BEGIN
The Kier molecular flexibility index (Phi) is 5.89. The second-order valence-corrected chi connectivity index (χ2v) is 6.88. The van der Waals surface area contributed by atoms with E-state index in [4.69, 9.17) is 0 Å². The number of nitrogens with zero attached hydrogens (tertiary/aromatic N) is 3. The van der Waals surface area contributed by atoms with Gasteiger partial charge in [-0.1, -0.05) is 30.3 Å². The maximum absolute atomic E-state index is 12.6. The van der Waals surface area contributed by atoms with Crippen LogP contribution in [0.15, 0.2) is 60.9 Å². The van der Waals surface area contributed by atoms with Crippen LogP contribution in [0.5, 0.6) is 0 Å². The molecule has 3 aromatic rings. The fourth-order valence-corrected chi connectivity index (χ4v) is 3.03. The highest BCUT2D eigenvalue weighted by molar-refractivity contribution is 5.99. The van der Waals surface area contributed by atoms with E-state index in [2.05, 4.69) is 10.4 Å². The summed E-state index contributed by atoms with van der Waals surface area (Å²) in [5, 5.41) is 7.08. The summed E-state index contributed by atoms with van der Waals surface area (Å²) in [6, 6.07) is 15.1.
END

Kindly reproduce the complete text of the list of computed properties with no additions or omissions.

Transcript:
The Kier molecular flexibility index (Phi) is 5.89. The second-order valence-corrected chi connectivity index (χ2v) is 6.88. The van der Waals surface area contributed by atoms with E-state index in [4.69, 9.17) is 0 Å². The number of nitrogens with zero attached hydrogens (tertiary/aromatic N) is 3. The van der Waals surface area contributed by atoms with Gasteiger partial charge in [-0.1, -0.05) is 30.3 Å². The maximum absolute atomic E-state index is 12.6. The van der Waals surface area contributed by atoms with Crippen LogP contribution in [0.15, 0.2) is 60.9 Å². The van der Waals surface area contributed by atoms with Crippen LogP contribution in [0.5, 0.6) is 0 Å². The molecule has 3 aromatic rings. The fourth-order valence-corrected chi connectivity index (χ4v) is 3.03. The highest BCUT2D eigenvalue weighted by molar-refractivity contribution is 5.99. The van der Waals surface area contributed by atoms with E-state index in [2.05, 4.69) is 10.4 Å². The summed E-state index contributed by atoms with van der Waals surface area (Å²) in [5, 5.41) is 7.08. The summed E-state index contributed by atoms with van der Waals surface area (Å²) in [6, 6.07) is 15.1.